Part c. If the equity method is used by the parent, what
consolidation entries would be used?
MERGARONITE COMPANY
General Journal
Account

Debit

Consolidation Entry S
Common stock (Hill)
Additional paid-in capital (Hill)
Retained earnings, 1/1
Investment in Hill

Credit

40,000 Correct!
160,000 Correct!
600,000 Correct!
800,000 Correct!

(To eliminate beginning stockholders' equity of subsidiary)

Consolidation Entry A
Land
Equipment (net)
Customer list (net)
Buildings (net)
Investment in Hill

20,000 Correct!
12,000 Correct!
80,000 Correct!
18,000 Correct!
94,000 Correct!

(To record unamortized allocation balances as of beginning of current year)

Consolidation Entry I
Investment income
Investment in Hill

86,000 Correct!
86,000 Correct!

(To remove equity income recognized during year-equity method accrual
[based on subsidiary's income] less amortization for the year)

Consolidation Entry D
Investment in Hill
Dividends paid

40,000 Correct!
40,000 Correct!

(To remove intercompany dividend payments)

Consolidation Entry E
Amortization expense
Depreciation expense
Buildings
Equipment
Customer list
(To recognize excess amortizations for period)

5,000 Correct!
9,000 Correct!
3,000 Correct!
12,000 Correct!
5,000 Correct!

Palm Company and Storm Company
Fair Value allocation and Annual Amortization
Storm fair value
Book value of subsidiary (Storm)
Excess their value over book value
Assigned to specific accounts
based on fair market value:
Land
Buildings/Equipment
Secret Formula
Total

$140,000
$(105,000)
$35,000

Life
(years)
10,000 5,000
20,000
35,000

2009
5
20

Annual Excess Amortization
2010
2011
-

1,000
1,000

1,000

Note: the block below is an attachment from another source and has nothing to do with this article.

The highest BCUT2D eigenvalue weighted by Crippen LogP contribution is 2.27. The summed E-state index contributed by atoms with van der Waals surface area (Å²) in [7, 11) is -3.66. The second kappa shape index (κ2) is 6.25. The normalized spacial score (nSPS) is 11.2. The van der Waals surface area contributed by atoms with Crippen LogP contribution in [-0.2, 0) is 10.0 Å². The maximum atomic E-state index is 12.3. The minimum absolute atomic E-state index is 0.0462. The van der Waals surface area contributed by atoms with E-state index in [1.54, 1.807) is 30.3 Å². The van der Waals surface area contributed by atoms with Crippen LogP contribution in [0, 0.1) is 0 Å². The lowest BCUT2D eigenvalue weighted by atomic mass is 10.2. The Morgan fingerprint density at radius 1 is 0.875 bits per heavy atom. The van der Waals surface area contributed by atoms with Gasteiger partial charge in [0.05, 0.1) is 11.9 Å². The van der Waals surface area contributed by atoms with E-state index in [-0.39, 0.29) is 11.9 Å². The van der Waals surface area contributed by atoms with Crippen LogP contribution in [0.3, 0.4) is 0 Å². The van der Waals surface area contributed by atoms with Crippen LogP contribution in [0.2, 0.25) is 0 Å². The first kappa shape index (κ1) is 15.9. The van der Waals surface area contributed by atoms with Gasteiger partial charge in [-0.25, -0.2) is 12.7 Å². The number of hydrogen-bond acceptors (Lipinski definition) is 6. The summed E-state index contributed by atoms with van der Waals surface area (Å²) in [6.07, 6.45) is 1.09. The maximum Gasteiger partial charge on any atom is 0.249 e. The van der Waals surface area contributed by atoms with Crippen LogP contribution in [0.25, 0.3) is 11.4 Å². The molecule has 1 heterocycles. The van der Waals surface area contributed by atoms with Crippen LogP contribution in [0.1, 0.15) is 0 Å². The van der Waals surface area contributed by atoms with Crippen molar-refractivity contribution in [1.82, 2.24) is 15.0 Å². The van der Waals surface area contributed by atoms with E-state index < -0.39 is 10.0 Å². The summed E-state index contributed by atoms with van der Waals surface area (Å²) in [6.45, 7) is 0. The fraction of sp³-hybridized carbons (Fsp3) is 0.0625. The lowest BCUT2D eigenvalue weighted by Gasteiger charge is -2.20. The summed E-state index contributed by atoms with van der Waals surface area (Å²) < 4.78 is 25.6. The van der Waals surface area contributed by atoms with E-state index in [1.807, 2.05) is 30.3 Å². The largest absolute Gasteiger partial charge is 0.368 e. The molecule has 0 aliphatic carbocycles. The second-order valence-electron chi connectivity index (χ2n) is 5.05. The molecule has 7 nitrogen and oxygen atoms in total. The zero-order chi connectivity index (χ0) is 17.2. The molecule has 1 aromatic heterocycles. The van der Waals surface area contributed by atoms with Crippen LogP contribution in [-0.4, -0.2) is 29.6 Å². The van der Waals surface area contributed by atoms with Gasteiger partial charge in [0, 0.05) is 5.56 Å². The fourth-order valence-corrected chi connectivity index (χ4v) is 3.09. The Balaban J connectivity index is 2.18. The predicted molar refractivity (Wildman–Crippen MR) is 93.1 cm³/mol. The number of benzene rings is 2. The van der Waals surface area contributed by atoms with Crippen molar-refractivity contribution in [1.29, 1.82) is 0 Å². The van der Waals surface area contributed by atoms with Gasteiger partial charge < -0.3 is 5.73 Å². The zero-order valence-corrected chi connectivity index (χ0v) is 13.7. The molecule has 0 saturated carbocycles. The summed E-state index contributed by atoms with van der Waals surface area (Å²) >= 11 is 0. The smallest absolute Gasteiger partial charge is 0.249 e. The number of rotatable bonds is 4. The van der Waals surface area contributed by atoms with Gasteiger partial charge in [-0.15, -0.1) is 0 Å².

1,000

2012
-

1,000
1,000

1,000
1,000

Balance
1/1/2013
1,000
16,000
17,000

c)
Entry S
Palm Company and Consolidated Subsidiary
Consolidation Worksheet
For Year Ending December 31, 2013

Accounts
Income Statement
Revenues
Cost of goods sold
Depreciation expense
Amortization expense
Equity in subsidiary earnings
Net income
Statement of Retained Earnings
Retained earnings, 1/1
Net income
Dividends paid
Retained earnings, 12/31
Balance Sheet
Current assets
Investment in Storm Co.

Palm
Company

Storm
Company

Consolidation Entries
Debit
Credit

Consolidated
Totals
-

$(485,000)
160,000
130,000
(66,000)

(68,000)

(659,000)

Entry A

(98,000)

(261,000)

(To Eliminate subsiderary equity balances)

$(190,000)
70,000
52,000

(261,000)

Discription
DEBIT
CREDIT
Common Stock - Subsiderary
60,000
APIC- Subsiderary
5,000
R/E Beg (subsiderary) 98,000
Investment in Subsiderary
163,000

Land
10,000
Buidings and Eq (net) 1,000
Formula
16,000
Invesment in Subsiderary

(68,000)

(Adjust subsiderary assets and liabilities to FV)
-

Entry I

175,500

40,000

(744,500)

(126,000)

268,000
216,000

27,000

75,000

Equity in subsiderary income
66,000
Investment in subsiderary

66,000

(Eliminate equity in subsiderary)
-

Entry D

Investment in subsiderary
40,000
Dividends-subsiderary

40,000

-

(Eliminate subsiderary dividends)
Secret formula
Land
Buildings & equipment (net)
Total assets
Current liabilities
Long-Term liabilities
Common stock
Additional paid-in capital
Retained earnings, 12/31/13
Total liabilities & equity

b)

Entry E
427,500
713,000

58,000
161,000

1,624,500

294,000

(110,000)
(80,000)
(600,000)
(90,000)
(744,500)

(19,000)
(84,000)
(60,000)
(5,000)
(126,000)

(1,624,500)

(294,000)

-

-

Amoritization expense 1,000
Depreciation expense 1,000
Building/Equipment (net)
Formula

1,000
1000

640000
15000

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Dear Student, Please find the attached solution. Regards View the full answer

6494984.xls

Given Data P03-26:

Revenues
Cost of goods sold
Depreciation expense
Investment income
Retained earnings, 1/1/13
Dividends paid
Current assets
Land
Buildings (net)
Equipment (net)
Liabilities...